How did Mother's Day develop
Mother's Day, or sometimes called Mothering Day or Mothering Sunday, represents a holiday in celebration of mothers and motherhood. While the concept is fairly standard in many countries, it is also among the least uniform holidays, as many countries have celebrated this holiday from ancient periods. In the United States, Mother Day formally began in the early 20th century.
Early Origin of Mother's Day
Mother's Day is a common observance, both religious and secular versions, in many countries, including Christian, Muslim, and other countries. The early history of the holiday connect to the ancient Near East, Greek, and other Old World cultures that celebrated the mother goddess, such as Cybele, Rhea in Greek mythology, and other similar versions of either mother goddesses or important wives of gods. There is no ancient source that mentions a designated day called Mother's Day, but traditions of celebrating motherhood and, more broadly, the rearing of children have existed perhaps at least since the Pleistocene (i.e., before 12,000 years ago). The celebration of fertility, childbearing, child-rearing, and motherhood were important to past societies that often had high death rates in childhood but also for mothers. Flowers, a key symbol of life, were often associated with motherhood and nurture. Celebrations included offering and sacrifices to the mother goddess for good luck. Many of these celebrations took place around the time of the spring equinox (March 20), a time often associated with spring renewal, fertility, and life, but the celebration also occurred at other times of the year.
The popularity of Mother's Day, or the celebration of motherhood, continued into the Christian Era. In fact, many aspects of sacred motherhood, associated with earlier religions, were ascribed to the Virgin Mary. The fourth Sunday of the Lent season was often reserved to remember the Virgin Mary and also to bless motherhood and mothers, which is the day that became known as Mothering Sunday in Christian Europe (Figure 1). Similar to the pre-Christian traditions, this was used as a way to pray for the safety and health of mothers in particular due to the difficulties of childbearing. Thus, traditionally in Catholic and even Protestant countries that adopted the tradition, Mothering Sunday was celebrated exactly three weeks before Easter. This explains why Europe often has a different date in celebrating Mother's Day, which Mothering Day later transformed to.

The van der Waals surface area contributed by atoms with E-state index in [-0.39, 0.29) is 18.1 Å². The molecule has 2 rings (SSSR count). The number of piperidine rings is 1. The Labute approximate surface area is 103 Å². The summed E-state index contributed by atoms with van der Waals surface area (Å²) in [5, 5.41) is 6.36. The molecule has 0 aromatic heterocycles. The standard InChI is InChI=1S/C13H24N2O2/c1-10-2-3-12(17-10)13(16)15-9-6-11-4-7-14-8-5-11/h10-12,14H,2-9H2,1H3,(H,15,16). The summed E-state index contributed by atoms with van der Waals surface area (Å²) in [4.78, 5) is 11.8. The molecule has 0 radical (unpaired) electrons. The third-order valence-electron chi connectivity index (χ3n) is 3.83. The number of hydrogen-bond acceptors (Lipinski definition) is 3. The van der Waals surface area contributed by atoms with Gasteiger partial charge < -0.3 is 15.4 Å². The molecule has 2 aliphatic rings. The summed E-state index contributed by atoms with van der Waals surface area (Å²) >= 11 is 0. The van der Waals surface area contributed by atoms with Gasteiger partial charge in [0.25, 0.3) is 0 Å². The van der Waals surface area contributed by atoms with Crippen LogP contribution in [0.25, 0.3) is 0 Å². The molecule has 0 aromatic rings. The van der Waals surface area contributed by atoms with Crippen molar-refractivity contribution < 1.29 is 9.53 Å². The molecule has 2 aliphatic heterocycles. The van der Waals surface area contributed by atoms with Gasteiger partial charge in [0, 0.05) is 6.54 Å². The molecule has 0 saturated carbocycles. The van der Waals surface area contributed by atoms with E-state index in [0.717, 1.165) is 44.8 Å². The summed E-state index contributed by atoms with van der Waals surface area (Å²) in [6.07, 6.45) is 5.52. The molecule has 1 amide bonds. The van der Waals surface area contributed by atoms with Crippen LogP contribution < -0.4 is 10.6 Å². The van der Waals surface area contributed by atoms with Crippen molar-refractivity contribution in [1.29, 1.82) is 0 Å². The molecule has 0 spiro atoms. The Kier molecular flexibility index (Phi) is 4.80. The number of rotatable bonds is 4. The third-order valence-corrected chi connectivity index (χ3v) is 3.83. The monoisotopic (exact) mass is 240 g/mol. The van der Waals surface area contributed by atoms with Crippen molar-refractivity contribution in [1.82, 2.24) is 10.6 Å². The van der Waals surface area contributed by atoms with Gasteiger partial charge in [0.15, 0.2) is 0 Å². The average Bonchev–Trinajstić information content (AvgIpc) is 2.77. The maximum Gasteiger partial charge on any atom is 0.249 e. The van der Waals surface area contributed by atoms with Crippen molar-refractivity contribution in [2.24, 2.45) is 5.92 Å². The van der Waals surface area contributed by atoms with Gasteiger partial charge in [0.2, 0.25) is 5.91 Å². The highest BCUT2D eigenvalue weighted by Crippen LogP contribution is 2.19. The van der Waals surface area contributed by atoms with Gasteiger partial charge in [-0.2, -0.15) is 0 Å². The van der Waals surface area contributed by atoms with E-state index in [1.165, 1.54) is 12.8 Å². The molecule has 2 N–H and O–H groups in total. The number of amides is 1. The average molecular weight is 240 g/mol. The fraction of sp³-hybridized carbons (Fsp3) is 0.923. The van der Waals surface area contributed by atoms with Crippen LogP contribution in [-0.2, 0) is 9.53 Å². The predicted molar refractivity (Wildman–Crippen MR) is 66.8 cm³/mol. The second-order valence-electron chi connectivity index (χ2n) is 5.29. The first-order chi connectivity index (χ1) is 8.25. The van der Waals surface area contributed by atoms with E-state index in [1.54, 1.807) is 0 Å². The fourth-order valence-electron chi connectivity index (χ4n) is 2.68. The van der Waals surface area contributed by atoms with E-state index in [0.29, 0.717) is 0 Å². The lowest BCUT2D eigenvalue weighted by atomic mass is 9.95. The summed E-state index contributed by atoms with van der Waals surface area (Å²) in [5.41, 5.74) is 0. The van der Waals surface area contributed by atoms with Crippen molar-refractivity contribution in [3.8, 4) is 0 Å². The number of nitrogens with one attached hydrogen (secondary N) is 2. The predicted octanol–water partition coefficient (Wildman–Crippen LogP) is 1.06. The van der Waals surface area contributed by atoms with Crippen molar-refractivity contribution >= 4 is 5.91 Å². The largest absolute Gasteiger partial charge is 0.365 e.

In 16th century, Mothering Sunday became associated with people returning to their mother church. Symbols that were associated with the Virgin Mary, during the Protestant Reformation, led to alternative symbolism for Mothering Sunday. In Protestant Europe, this meant the church became the mother of its flock and people. People would then return to their home churches on Mothering Sunday.
In the United States, Mother's Day developed its own traditions, where it ironically became popular from a woman who never had children. Ann Jarvis (Figure 2), who organized meetings between mothers from opposing sides in the Civil War, attempted to create a day to remember mothers. Her goal was to help reunite families after the war through the creation of what she called Mother's Friendship Day. Others, such as Julian Howe, tried to also create a remembrance day for mothers. These ideas received some local support but never spread in popularity across the United States. Ann Jarvis did, however, inspired her daughter, Anna Jarvis. After the elder Jarvis died, Anna helped create the first modern US Mother's Day celebration in Grafton, West Virginia. Anna wanted it to simply be a day to remember her mother for her sacrifice in the local church because that is where her mother taught Sunday School. That day was May 12, 1905, which was 3 days after Ann had died. Anna, however, became inspired to make this not just a one-time celebration but something relevant to all mothers who sacrifice for their children. She was also inspired by the fact that much celebration focused on male achievement but rarely on women, particularly mothers who often were instrumental for their children's success. In 1908, a larger, official celebration was held in Philadelphia due to her persistence and help from a business owner John Wanamaker, who helped her establish a space for a larger celebration. Before the decade had finished, many churches and secular places began holding Mother's Day celebrations in eastern US cities. Effectively, What Ann could not achieve in life became achieve through her death and her daughter Anna's efforts.